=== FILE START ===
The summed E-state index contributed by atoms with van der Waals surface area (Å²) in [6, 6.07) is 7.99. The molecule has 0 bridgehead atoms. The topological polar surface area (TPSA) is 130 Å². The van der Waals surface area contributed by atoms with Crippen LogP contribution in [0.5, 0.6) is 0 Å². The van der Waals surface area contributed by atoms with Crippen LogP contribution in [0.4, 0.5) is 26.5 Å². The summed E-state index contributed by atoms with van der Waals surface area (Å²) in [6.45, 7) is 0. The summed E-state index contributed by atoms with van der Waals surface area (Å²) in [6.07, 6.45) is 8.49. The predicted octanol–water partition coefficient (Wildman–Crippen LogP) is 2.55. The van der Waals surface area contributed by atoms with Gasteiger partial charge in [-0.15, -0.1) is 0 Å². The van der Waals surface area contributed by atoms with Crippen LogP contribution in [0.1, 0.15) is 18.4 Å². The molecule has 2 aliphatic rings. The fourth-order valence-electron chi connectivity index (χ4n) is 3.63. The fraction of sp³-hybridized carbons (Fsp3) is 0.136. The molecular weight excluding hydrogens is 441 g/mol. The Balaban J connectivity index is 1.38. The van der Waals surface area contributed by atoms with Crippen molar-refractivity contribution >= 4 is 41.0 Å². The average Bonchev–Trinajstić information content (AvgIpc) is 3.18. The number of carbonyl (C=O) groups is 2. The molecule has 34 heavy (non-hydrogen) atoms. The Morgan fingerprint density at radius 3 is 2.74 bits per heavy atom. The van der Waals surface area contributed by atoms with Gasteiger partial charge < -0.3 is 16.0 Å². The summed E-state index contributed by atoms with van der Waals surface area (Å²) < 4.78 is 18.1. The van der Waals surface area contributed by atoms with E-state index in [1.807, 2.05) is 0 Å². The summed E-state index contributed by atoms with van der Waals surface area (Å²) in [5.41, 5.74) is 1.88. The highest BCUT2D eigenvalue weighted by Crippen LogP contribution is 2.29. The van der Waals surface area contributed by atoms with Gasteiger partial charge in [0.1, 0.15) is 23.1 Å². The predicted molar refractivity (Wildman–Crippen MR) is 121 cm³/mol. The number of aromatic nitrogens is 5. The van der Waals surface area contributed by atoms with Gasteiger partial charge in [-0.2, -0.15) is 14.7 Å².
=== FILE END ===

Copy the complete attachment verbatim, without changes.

The summed E-state index contributed by atoms with van der Waals surface area (Å²) in [6, 6.07) is 7.99. The molecule has 0 bridgehead atoms. The topological polar surface area (TPSA) is 130 Å². The van der Waals surface area contributed by atoms with Crippen LogP contribution in [0.5, 0.6) is 0 Å². The van der Waals surface area contributed by atoms with Crippen LogP contribution in [0.4, 0.5) is 26.5 Å². The summed E-state index contributed by atoms with van der Waals surface area (Å²) in [6.45, 7) is 0. The summed E-state index contributed by atoms with van der Waals surface area (Å²) in [6.07, 6.45) is 8.49. The predicted octanol–water partition coefficient (Wildman–Crippen LogP) is 2.55. The van der Waals surface area contributed by atoms with Gasteiger partial charge in [-0.15, -0.1) is 0 Å². The van der Waals surface area contributed by atoms with Crippen LogP contribution in [0.1, 0.15) is 18.4 Å². The molecule has 2 aliphatic rings. The fourth-order valence-electron chi connectivity index (χ4n) is 3.63. The fraction of sp³-hybridized carbons (Fsp3) is 0.136. The molecular weight excluding hydrogens is 441 g/mol. The Balaban J connectivity index is 1.38. The van der Waals surface area contributed by atoms with Crippen molar-refractivity contribution >= 4 is 41.0 Å². The average Bonchev–Trinajstić information content (AvgIpc) is 3.18. The number of carbonyl (C=O) groups is 2. The molecule has 34 heavy (non-hydrogen) atoms. The Morgan fingerprint density at radius 3 is 2.74 bits per heavy atom. The van der Waals surface area contributed by atoms with Gasteiger partial charge < -0.3 is 16.0 Å². The summed E-state index contributed by atoms with van der Waals surface area (Å²) < 4.78 is 18.1. The van der Waals surface area contributed by atoms with E-state index in [1.807, 2.05) is 0 Å². The summed E-state index contributed by atoms with van der Waals surface area (Å²) in [5.41, 5.74) is 1.88. The highest BCUT2D eigenvalue weighted by Crippen LogP contribution is 2.29. The van der Waals surface area contributed by atoms with Gasteiger partial charge in [0.1, 0.15) is 23.1 Å². The predicted molar refractivity (Wildman–Crippen MR) is 121 cm³/mol. The number of aromatic nitrogens is 5. The van der Waals surface area contributed by atoms with Gasteiger partial charge in [-0.2, -0.15) is 14.7 Å².